Consumption of carrageenan and other water-soluble polymers used as food additives and incidence of mammary carcinoma.
Med Hypotheses. 2001 May ;56(5):589-98. PMID: 11388773
College of Medicine, The University of Iowa, Iowa City, Iowa 52242-1081, USA. firstname.lastname@example.org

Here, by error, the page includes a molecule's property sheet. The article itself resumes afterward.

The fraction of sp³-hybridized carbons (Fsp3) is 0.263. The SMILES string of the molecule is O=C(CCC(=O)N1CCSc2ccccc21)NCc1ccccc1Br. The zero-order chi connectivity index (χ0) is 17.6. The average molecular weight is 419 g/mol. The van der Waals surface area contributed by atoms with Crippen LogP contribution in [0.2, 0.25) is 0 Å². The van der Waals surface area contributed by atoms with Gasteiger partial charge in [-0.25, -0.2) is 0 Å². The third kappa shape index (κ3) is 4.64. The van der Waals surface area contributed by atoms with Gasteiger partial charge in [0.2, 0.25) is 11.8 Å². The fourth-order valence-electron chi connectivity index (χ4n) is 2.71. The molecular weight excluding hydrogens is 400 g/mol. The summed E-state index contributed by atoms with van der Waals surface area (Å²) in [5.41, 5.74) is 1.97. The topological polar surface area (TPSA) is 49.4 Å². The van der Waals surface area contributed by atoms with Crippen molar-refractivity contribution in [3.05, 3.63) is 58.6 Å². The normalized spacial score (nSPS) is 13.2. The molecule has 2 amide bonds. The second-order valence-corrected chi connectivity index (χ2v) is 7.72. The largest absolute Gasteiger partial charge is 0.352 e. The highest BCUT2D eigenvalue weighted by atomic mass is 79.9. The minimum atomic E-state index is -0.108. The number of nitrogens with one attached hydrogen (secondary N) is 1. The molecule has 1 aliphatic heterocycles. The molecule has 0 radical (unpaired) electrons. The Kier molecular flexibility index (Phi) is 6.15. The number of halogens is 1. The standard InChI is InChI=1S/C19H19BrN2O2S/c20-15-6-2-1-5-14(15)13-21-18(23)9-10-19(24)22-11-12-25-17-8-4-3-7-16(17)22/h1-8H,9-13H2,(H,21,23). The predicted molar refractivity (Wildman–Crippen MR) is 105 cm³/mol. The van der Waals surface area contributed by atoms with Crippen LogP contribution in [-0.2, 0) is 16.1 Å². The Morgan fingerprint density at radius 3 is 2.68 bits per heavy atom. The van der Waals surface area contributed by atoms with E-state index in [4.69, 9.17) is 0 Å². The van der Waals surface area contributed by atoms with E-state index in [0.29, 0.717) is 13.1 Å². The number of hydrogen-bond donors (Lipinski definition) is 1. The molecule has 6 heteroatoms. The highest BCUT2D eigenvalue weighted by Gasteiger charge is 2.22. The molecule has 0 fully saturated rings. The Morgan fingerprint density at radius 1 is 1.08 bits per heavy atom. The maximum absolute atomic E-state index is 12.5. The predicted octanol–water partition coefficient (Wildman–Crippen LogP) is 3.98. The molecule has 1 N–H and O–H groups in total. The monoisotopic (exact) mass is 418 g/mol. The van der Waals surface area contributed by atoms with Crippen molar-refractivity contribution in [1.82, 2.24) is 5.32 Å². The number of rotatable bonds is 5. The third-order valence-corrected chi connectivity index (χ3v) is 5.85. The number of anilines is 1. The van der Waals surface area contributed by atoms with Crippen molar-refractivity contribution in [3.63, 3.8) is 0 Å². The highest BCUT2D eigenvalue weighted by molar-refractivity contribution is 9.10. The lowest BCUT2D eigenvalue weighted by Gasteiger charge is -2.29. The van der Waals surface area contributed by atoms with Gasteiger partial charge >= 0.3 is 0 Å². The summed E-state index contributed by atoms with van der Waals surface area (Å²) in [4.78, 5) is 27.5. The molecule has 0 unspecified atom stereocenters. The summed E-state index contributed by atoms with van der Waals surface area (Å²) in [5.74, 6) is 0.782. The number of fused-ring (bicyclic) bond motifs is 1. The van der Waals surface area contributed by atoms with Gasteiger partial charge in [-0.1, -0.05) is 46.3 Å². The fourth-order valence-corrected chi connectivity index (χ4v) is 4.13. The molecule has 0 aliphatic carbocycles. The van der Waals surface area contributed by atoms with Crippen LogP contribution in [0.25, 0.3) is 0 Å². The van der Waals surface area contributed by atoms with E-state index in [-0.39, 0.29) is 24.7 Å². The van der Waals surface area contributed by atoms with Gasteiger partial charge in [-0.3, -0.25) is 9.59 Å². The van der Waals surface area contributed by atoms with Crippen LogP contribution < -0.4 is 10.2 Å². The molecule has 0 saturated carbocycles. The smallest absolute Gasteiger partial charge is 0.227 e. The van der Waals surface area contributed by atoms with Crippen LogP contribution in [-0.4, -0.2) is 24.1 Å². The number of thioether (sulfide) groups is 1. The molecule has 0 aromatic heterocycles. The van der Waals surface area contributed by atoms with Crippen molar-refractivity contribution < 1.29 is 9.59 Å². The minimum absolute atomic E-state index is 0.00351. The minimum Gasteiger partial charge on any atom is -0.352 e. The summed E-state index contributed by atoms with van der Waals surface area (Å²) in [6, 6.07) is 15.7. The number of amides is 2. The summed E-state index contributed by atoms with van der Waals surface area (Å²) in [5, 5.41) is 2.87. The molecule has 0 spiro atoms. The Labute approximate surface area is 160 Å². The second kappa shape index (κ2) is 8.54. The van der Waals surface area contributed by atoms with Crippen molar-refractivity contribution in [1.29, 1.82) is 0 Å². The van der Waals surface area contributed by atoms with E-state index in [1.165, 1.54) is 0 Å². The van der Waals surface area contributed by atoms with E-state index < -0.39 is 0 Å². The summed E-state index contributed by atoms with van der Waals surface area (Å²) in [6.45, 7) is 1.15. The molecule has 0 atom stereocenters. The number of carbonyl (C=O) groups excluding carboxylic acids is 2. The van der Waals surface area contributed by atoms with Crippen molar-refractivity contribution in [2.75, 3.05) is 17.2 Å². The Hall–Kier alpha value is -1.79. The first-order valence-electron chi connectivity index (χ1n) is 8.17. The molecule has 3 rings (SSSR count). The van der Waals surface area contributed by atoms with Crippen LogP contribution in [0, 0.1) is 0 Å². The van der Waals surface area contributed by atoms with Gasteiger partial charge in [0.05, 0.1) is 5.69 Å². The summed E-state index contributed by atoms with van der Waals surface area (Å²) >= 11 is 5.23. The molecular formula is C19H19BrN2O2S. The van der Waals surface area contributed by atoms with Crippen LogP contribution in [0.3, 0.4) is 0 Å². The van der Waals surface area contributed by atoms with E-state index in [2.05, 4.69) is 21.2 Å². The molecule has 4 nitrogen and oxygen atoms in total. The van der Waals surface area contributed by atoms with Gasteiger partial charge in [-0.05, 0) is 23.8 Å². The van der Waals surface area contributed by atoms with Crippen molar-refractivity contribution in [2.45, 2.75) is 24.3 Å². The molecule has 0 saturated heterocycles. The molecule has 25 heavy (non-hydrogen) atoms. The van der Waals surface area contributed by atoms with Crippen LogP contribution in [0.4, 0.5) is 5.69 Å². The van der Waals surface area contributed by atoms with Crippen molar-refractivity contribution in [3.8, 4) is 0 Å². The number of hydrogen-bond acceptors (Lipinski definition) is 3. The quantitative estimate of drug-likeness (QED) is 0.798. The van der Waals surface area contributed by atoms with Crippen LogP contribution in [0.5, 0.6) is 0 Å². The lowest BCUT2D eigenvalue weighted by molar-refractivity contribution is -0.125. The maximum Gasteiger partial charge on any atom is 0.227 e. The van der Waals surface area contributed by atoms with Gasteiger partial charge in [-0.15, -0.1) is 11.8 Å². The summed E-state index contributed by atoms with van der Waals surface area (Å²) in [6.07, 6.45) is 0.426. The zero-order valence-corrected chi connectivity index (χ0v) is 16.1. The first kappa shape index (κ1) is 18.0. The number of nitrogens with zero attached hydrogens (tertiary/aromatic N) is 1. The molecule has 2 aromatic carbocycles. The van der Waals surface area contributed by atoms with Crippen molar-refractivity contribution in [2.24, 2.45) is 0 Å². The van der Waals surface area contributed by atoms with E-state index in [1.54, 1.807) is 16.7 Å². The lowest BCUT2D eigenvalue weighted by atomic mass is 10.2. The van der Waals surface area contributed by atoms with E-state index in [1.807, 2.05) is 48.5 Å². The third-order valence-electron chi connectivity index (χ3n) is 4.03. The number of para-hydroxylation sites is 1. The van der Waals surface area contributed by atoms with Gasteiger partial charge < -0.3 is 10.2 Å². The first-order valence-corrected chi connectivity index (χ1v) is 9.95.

This study examined the hypothesis that the increasing incidence of mammary carcinoma in the USA in the twentieth century may be related to the consumption of carrageenan and possibly other water-soluble polymers. Widely used as food additives in the Western diet, the water-soluble polymers, also known as gums, are generally regarded as inert. However, the gum carrageenan which is comprised of linked, sulfated galactose residues has potent biological activity and undergoes acid hydrolysis to poligeenan, an acknowledged carcinogen. A time-trend analysis using age-adjusted incidence data and consumption data from established sources tested the hypothesis that increased consumption of the gums may be associated with increased incidence of mammary carcinoma. Correlations were determined using Pearson and Spearman correlation coefficients, incorporating lag intervals of 10 to 35 years. This analysis demonstrated that increasing consumption of several gums correlates positively with increased incidence of breast carcinoma.